Paris supermarket gunman Coulibaly ‘acted on orders’
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Amedy Coulibaly, the terrorist who killed a policewoman and four shoppers at a kosher supermarket in Paris in January, received orders for the killing spree via email, a French media report revealed Tuesday.
French investigators found an email in Coulibaly’s seized computer that instructed him to “work alone”, “pick the easiest and most certain targets” and “repeat this step several times” before he went on his bloody rampage, according to the BFMTV news channel.
The email was sent to Coulibaly on January 8, the same day he gunned down an unarmed police woman in the Parisian suburb of Montrouge, and a day before he took hostages at a kosher supermarket in eastern Paris, BFMTV said.
Coulibaly killed four Jewish customers at the scene before being shot dead in a police assault.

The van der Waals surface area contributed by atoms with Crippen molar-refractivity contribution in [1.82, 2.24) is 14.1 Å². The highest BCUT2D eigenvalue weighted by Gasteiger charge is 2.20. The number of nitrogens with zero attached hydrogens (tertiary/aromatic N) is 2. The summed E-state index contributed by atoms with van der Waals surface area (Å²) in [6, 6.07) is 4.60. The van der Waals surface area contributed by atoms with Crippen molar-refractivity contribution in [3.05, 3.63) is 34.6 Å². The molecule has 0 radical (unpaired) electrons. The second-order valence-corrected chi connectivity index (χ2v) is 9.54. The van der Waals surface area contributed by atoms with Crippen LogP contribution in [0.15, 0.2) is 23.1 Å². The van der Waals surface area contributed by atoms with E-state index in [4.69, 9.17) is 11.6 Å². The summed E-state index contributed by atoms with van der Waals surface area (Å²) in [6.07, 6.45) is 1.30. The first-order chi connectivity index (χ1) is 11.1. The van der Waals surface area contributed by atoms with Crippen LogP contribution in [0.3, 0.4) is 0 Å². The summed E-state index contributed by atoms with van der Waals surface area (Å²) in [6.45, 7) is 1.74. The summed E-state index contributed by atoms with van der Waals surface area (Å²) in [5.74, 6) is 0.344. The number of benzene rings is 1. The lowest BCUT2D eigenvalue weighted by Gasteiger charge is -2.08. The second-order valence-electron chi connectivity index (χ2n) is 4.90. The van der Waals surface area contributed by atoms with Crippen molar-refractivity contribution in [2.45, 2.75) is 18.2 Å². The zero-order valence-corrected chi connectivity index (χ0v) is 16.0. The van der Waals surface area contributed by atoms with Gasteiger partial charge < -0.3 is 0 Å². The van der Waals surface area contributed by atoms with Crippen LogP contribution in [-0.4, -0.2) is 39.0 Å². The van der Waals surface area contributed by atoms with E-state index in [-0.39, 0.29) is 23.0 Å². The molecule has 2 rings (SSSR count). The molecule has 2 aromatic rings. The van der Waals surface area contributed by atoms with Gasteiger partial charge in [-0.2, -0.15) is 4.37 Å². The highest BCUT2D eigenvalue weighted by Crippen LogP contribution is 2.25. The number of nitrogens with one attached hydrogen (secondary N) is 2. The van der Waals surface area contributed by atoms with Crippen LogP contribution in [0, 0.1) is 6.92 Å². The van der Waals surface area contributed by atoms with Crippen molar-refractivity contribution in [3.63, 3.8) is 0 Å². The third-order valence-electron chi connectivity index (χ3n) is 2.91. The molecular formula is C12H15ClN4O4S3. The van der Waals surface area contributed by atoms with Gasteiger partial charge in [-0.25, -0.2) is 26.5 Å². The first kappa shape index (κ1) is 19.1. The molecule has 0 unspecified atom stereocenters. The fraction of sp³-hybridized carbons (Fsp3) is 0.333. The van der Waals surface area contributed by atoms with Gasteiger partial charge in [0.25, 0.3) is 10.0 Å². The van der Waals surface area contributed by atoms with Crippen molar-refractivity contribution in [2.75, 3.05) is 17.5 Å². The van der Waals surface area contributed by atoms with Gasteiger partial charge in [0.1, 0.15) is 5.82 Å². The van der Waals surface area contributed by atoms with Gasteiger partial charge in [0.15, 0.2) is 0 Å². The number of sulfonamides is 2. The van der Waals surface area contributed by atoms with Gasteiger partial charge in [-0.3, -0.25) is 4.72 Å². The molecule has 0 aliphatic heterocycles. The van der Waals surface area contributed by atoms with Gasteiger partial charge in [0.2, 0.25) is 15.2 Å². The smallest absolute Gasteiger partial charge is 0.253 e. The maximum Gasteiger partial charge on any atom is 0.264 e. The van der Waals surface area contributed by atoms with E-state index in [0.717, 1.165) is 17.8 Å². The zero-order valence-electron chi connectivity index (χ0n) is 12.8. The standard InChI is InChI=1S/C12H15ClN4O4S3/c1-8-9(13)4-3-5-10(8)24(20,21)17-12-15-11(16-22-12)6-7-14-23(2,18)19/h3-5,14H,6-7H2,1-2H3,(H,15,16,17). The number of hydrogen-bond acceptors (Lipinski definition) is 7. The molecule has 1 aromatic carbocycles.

The killings were launched on the heels of the attack on the satirical weekly Charlie Hebdo in Paris by Saïd and Chérif Kouachi, spurring questions about whether Coulibaly and the two brothers conspired in the wave of terrorism that gripped the French capital for several days.
While the Kouachi brothers claimed links with al Qaeda’s branch in Yemen, Coulibaly claimed allegiance to the Islamic State group in Syria and Iraq.
France has struggled with a series of so-called “lone wolf” terrorist attacks – including one thwarted by passengers onboard a Thalys train in August – carried out by young men with no clear affiliation to, or logistical help from, foreign terror groups.
Look after girlfriend
The message allegedly instructed Coulibaly to pick targets “on the outskirts [of Paris] if there is a problem in the centre” and to film his actions.
BFMTV reported that the sender also suggested that he would look after Coulibaly’s girlfriend, Hayat Boumeddiene.
The 26-year-old woman is believed to have fled to Syria a few days before the Paris attacks.
The mysterious email to Coulibaly, moved to his computer’s trash folder as instructed, came from an account from a US-based email service, the report said.
The news channel said French officials had contacted intelligence agencies in the United States for help in identifying the person who gave orders to the Frenchman.